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10 Financial Tips They Never Tell Young Women

Alexis Azria
4 min readApr 20, 2022


As my daughter and her friends finished their first year working in Manhattan, it became evident that equal pay and sexual harassment are still challenges for most women.

As they navigated difficult hurdles at their offices, they would ask me my thoughts on a supervisor’s actions, a co-worker’s response, or a corporate policy. And I realized that women of all creeds and colors still face many of the same issues we did years ago.

So to help them, I’ve written the tips I wished someone had given me in my twenties.

1) Demand equal pay

Do not assume your employer pays equitably. On average, women earn 82 cents to every $1 men earn. For African-American women, it’s 79 cents; for Hispanic women, it’s 78 cents. So over 40 years, women lose several hundred thousand dollars, with the highest loss in Latino women’s salaries with more than $1.1 million in their lifetime.

Why is this important?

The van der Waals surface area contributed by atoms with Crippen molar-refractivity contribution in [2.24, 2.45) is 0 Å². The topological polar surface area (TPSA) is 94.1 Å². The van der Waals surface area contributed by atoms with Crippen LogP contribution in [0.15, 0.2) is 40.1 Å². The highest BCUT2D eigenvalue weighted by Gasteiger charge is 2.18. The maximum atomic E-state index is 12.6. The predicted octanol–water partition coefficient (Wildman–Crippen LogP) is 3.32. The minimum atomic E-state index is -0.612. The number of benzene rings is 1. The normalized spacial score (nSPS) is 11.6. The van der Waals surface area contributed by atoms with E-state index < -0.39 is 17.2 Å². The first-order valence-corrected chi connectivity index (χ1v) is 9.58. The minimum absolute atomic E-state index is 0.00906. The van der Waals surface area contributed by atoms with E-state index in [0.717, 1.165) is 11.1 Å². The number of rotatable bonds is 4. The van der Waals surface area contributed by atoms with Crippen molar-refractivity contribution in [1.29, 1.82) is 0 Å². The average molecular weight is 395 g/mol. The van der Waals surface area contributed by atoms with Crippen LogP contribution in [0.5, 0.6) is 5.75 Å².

It affects your family, retirement, social security, and ability to withstand any unforeseeable financial emergencies.

So how do you verify your company’s salary range?

Check LinkedIn and Glassdoor.com. Ask other people in your network. Some corporations have strict policies against employees sharing salary information. Do not be shy. Find out anyway. Also, before joining a company, ask about their policies on paid sick leave, 401K, and medical insurance coverage. Once you do, negotiate hard.

2) Ditch the Louis Vuitton bag for the Stock Market

The average Louis Vuitton bag is between $1,000 to $6,000. However, if you invest that money in the stock market with compound interest, you can make more money. For example, if you had invested $1,000 at the beginning of the bull market of March 2020, you would now have $2,020.

3) Start an Emergency Fund

Many young people falsely believe that nothing can happen to them. But the pandemic has proven to all of us that bad things do occur. The emergency fund covers unexpected expenses due to sudden job loss, car breakdown, or family funeral. Have at least a savings buffer of three to six months to protect your average monthly expenses — rent, food, gas…



Alexis Azria

Writer and curious creator. Passionate about work, life & social issues. Visit alexisazria.com